Abstract

The formation mechanism of elliptical halos and Bottlinger’s rings has long remained uncertain. The current model for elliptical halos requires multiple scattering from two different populations of ice crystals in a complex mode of motion. New evidence indicates that elliptical halos, and possibly Bottlinger’s rings, are due to refraction through ice crystals shaped like obtuse pyramids. This unusual ice crystal may not have been documented previously.

© 1999 Optical Society of America

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References

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  1. W. Tape, Atmospheric Halos (American Geophysical Union, Washington, D.C., 1994).
    [CrossRef]
  2. R. G. Greenler, Rainbows, Halos, and Glories (Cambridge U. Press, New York, 1980).
  3. D. K. Lynch, W. Livingston, Color and Light in Nature (Cambridge U. Press, New York, 1995).
  4. M. Pekkola, “Arvoituksellinen Hissinkin halo,” Tähdet ja Avaruus 18, 60–63 (1988).
  5. J. Hakumäki, M. Pekkola, “Rare vertically elliptical halos,” Weather 44, 466–473 (1989).
    [CrossRef]
  6. C. M. Broomall, “Lunar halo,” Science 13, 327 (1901).
    [CrossRef]
  7. E. Tränkle, M. Riikonen, “Elliptical halos, Bottlinger’s rings, and the ice-plate snow-star transition,” Appl. Opt. 35, 4871–4878 (1996).
    [CrossRef] [PubMed]
  8. C. F. Bottlinger, “Über eine interessante optische Erscheinung bei einer Ballonfahrt,” Meteorol. Z. 27, 74–75 (1910).
  9. D. K. Lynch, S. D. Gedzelman, A. B. Fraser, “Subsuns, Bottlinger’s rings, and elliptical halos,” Appl. Opt. 21, 4580–4589 (1994).
    [CrossRef]
  10. S. W. Visser, Optische verschijnselen aan de hemel (Koninklijk Nederlands Meteorologisch Institut s’Gravenhage, The Netherlands, 1957).
  11. M. Pekkola, “Finnish Halo Observing Network: search for rare halo phenomena,” Appl. Opt. 30, 3542–3544 (1991).
    [CrossRef] [PubMed]
  12. M. Riikonen, J. Ruoskanen, “Observations of vertically elliptical halos,” Appl. Opt. 33, 4537–4538 (1994).
    [CrossRef] [PubMed]
  13. M. Sillanpää, M. Pekkola, “Ellipsihalojen selitys näköpiirissä,” Tähdet ja Avaruus 27, 40–41 (1997).
  14. W. Tape, “Some ice crystals that made halos,” J. Opt. Soc. Am. 73, 1641–1644 (1983).
    [CrossRef]
  15. F. Pattloch, E. Tränkle, “Monte Carlo simulation and analysis of halo phenomena,” J. Opt. Soc. Am. A 1, 520–526 (1984).
    [CrossRef]
  16. E. Tränkle, R. G. Greenler, “Multiple scattering effects in halo phenomena,” J. Opt. Soc. Am. A 4, 591–599 (1987).
    [CrossRef]
  17. R. A. R. Tricker, “Arcs associated with halos of unusual radii,” J. Opt. Soc. Am. 69, 1093–1100 (1979).
    [CrossRef]

1997 (1)

M. Sillanpää, M. Pekkola, “Ellipsihalojen selitys näköpiirissä,” Tähdet ja Avaruus 27, 40–41 (1997).

1996 (1)

1994 (2)

D. K. Lynch, S. D. Gedzelman, A. B. Fraser, “Subsuns, Bottlinger’s rings, and elliptical halos,” Appl. Opt. 21, 4580–4589 (1994).
[CrossRef]

M. Riikonen, J. Ruoskanen, “Observations of vertically elliptical halos,” Appl. Opt. 33, 4537–4538 (1994).
[CrossRef] [PubMed]

1991 (1)

1989 (1)

J. Hakumäki, M. Pekkola, “Rare vertically elliptical halos,” Weather 44, 466–473 (1989).
[CrossRef]

1988 (1)

M. Pekkola, “Arvoituksellinen Hissinkin halo,” Tähdet ja Avaruus 18, 60–63 (1988).

1987 (1)

1984 (1)

1983 (1)

1979 (1)

1910 (1)

C. F. Bottlinger, “Über eine interessante optische Erscheinung bei einer Ballonfahrt,” Meteorol. Z. 27, 74–75 (1910).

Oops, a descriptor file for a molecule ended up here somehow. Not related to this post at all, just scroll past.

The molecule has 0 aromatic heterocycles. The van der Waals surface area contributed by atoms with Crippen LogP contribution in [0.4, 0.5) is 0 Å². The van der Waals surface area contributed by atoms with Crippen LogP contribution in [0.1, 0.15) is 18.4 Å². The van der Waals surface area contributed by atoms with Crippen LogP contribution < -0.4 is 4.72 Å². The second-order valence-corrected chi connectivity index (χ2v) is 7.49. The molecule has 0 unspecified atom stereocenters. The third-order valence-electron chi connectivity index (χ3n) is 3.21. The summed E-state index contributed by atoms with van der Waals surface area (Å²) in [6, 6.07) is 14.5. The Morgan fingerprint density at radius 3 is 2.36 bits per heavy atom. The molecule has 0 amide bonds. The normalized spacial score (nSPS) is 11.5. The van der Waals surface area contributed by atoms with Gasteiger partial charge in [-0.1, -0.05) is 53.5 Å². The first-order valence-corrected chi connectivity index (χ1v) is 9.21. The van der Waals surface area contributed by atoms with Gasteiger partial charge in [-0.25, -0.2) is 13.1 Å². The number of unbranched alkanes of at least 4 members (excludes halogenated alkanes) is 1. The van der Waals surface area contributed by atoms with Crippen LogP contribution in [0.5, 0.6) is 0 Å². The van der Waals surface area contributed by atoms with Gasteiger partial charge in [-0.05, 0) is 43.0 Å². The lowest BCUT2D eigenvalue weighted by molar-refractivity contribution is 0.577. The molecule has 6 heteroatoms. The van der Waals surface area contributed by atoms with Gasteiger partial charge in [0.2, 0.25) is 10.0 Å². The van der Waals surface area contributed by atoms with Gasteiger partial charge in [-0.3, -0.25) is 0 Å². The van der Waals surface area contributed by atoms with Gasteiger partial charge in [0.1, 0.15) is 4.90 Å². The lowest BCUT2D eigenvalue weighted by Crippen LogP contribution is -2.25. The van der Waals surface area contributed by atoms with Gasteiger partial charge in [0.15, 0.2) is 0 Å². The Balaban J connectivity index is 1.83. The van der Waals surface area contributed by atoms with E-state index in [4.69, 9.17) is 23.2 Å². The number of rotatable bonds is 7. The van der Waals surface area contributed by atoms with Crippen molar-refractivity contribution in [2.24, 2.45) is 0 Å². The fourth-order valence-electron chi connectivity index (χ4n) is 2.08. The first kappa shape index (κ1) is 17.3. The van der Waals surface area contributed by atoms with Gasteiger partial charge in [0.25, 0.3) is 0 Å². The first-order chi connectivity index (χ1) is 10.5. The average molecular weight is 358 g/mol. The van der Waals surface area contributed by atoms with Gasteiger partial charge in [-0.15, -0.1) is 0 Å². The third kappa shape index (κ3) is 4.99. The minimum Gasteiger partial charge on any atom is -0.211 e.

1901 (1)

C. M. Broomall, “Lunar halo,” Science 13, 327 (1901).
[CrossRef]

Bottlinger, C. F.

C. F. Bottlinger, “Über eine interessante optische Erscheinung bei einer Ballonfahrt,” Meteorol. Z. 27, 74–75 (1910).

Broomall, C. M.

C. M. Broomall, “Lunar halo,” Science 13, 327 (1901).
[CrossRef]

Fraser, A. B.

D. K. Lynch, S. D. Gedzelman, A. B. Fraser, “Subsuns, Bottlinger’s rings, and elliptical halos,” Appl. Opt. 21, 4580–4589 (1994).
[CrossRef]

Gedzelman, S. D.

D. K. Lynch, S. D. Gedzelman, A. B. Fraser, “Subsuns, Bottlinger’s rings, and elliptical halos,” Appl. Opt. 21, 4580–4589 (1994).
[CrossRef]

Greenler, R. G.

Hakumäki, J.

J. Hakumäki, M. Pekkola, “Rare vertically elliptical halos,” Weather 44, 466–473 (1989).
[CrossRef]

Livingston, W.

D. K. Lynch, W. Livingston, Color and Light in Nature (Cambridge U. Press, New York, 1995).

Lynch, D. K.

D. K. Lynch, S. D. Gedzelman, A. B. Fraser, “Subsuns, Bottlinger’s rings, and elliptical halos,” Appl. Opt. 21, 4580–4589 (1994).
[CrossRef]

D. K. Lynch, W. Livingston, Color and Light in Nature (Cambridge U. Press, New York, 1995).

Pattloch, F.

Pekkola, M.

M. Sillanpää, M. Pekkola, “Ellipsihalojen selitys näköpiirissä,” Tähdet ja Avaruus 27, 40–41 (1997).

M. Pekkola, “Finnish Halo Observing Network: search for rare halo phenomena,” Appl. Opt. 30, 3542–3544 (1991).
[CrossRef] [PubMed]

J. Hakumäki, M. Pekkola, “Rare vertically elliptical halos,” Weather 44, 466–473 (1989).
[CrossRef]

M. Pekkola, “Arvoituksellinen Hissinkin halo,” Tähdet ja Avaruus 18, 60–63 (1988).

Riikonen, M.

Ruoskanen, J.

Sillanpää, M.

M. Sillanpää, M. Pekkola, “Ellipsihalojen selitys näköpiirissä,” Tähdet ja Avaruus 27, 40–41 (1997).

Tape, W.

W. Tape, “Some ice crystals that made halos,” J. Opt. Soc. Am. 73, 1641–1644 (1983).
[CrossRef]

W. Tape, Atmospheric Halos (American Geophysical Union, Washington, D.C., 1994).
[CrossRef]

Tränkle, E.

Tricker, R. A. R.

Visser, S. W.

S. W. Visser, Optische verschijnselen aan de hemel (Koninklijk Nederlands Meteorologisch Institut s’Gravenhage, The Netherlands, 1957).

Appl. Opt. (4)

J. Opt. Soc. Am. (2)

J. Opt. Soc. Am. A (2)

Meteorol. Z. (1)

C. F. Bottlinger, “Über eine interessante optische Erscheinung bei einer Ballonfahrt,” Meteorol. Z. 27, 74–75 (1910).